The day after Madonna performed at the Super Bowl's halftime show, much of the conversation concerns a single wayward digit.
When M.I.A. flipped the bird to the 150 million or so people watching the game, she ignited a Twitter and media frenzy. NBC and the NFL have been trading barbs all morning about the incident, with NFL blaming the network's delay system for failing to censor the gesture and NBC blaming the NFL for hiring M.I.A. and producing the show. It should come as no surprise that the Parents Television Council is also irate (because kids have never seen a middle finger before!).
Meanwhile, no one's talking about Nicki Minaj, who performed with M.I.A. and Madonna on the latter's new single, "Give Me All Your Luvin'." And it's not because Minaj is averse to attracting attention via controversy. From her always wacky outfits to her rapping style (half aggressive, half cupcake sweet), Minaj is as much of a provocateur as M.I.A. She's just not as good at it.
M.I.A.'s name recognition is vastly disproportionate to the number of people who can name a song of hers other than "Paper Planes," the 2007 single that featured prominently in Best Picture-winner Slumdog Millionaire. And while Minaj seemingly puts out new music every week, she has diluted her brand by playing her speakers at full blast, all the time (speaking of which, here's her new song).
If Minaj wants to achieve real staying power, she needs to slow down to M.I.A.'s pace. Every year or so, the London-born singer does something that's provocative enough to gain exposure but not obnoxious enough to alienate her fans. (And for those who think last night's display will hurt M.I.A.'s career, let's get real: she made an obscene hand gesture. During an event where men turn their bodies into projectiles to send one another to the hospital. America will survive.)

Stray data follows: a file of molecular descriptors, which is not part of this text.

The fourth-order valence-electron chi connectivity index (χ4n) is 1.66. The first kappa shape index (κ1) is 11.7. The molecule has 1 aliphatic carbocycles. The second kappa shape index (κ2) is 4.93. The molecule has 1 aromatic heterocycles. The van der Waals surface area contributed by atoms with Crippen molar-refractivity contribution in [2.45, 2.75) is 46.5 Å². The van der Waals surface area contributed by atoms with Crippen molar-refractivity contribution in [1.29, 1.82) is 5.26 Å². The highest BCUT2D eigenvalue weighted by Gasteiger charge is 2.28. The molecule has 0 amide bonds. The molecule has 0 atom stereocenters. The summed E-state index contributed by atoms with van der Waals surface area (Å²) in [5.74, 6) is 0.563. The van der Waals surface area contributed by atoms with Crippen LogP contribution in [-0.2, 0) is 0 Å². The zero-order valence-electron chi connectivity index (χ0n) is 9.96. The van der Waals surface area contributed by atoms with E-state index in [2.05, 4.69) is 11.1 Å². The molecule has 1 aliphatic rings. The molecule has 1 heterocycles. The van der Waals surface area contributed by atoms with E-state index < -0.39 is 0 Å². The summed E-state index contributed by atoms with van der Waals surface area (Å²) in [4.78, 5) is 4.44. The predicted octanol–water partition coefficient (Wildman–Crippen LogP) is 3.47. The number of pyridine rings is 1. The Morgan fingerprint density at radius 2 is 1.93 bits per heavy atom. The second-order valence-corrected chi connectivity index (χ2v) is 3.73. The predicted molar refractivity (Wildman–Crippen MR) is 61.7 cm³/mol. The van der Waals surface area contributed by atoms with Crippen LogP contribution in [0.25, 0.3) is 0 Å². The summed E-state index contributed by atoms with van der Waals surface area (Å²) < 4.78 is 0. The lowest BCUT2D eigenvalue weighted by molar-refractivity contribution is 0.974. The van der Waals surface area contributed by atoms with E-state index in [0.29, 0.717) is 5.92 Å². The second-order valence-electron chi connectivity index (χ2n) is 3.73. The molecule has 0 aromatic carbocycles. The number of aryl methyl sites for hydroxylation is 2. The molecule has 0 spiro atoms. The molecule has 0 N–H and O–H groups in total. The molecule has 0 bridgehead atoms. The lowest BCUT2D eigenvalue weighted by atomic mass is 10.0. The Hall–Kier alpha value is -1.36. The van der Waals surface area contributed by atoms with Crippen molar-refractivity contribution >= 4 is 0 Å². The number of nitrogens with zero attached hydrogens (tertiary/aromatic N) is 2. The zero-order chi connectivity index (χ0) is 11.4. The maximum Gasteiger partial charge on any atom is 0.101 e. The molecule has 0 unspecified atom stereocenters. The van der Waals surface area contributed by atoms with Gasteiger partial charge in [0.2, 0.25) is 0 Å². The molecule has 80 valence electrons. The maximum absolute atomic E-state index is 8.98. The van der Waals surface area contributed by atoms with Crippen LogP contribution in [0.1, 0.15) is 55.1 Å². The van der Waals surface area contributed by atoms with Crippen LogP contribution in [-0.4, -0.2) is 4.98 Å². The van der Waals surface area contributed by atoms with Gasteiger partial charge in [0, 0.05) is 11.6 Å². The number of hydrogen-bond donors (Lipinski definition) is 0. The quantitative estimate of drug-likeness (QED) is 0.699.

Think of Truffle-Fry-Gate, when M.I.A. tweeted the phone number of New York Times Magazine reporter Lynn Hirschberg after Hirschberg mocked the singer for her taste in haute fast food. Or the time she performed in a sheer top while nine months' pregnant, at the 2009 Grammy Awards. Or the time she released the video for "Born Free," which was swiftly -- and noticeably -- censored by media outlets. Or her complicated support for the Tamil Tigers, a violent Sri Lankan rebel group.
Recognizing M.I.A.'s strength in branding is not the same as endorsing her career. It would be great if she could build a reputation on the strength of her music and her philanthropic work in Liberia. But Minaj seems hellbent on going down the same path, so she might as well do it correctly.
What moments in Nicki Minaj's career have any lasting intrigue? Whether one finds M.I.A.'s actions foolhardy at best and grating at worst, her career is punctuated by memorable moments -- something Minaj can't claim. At least not yet.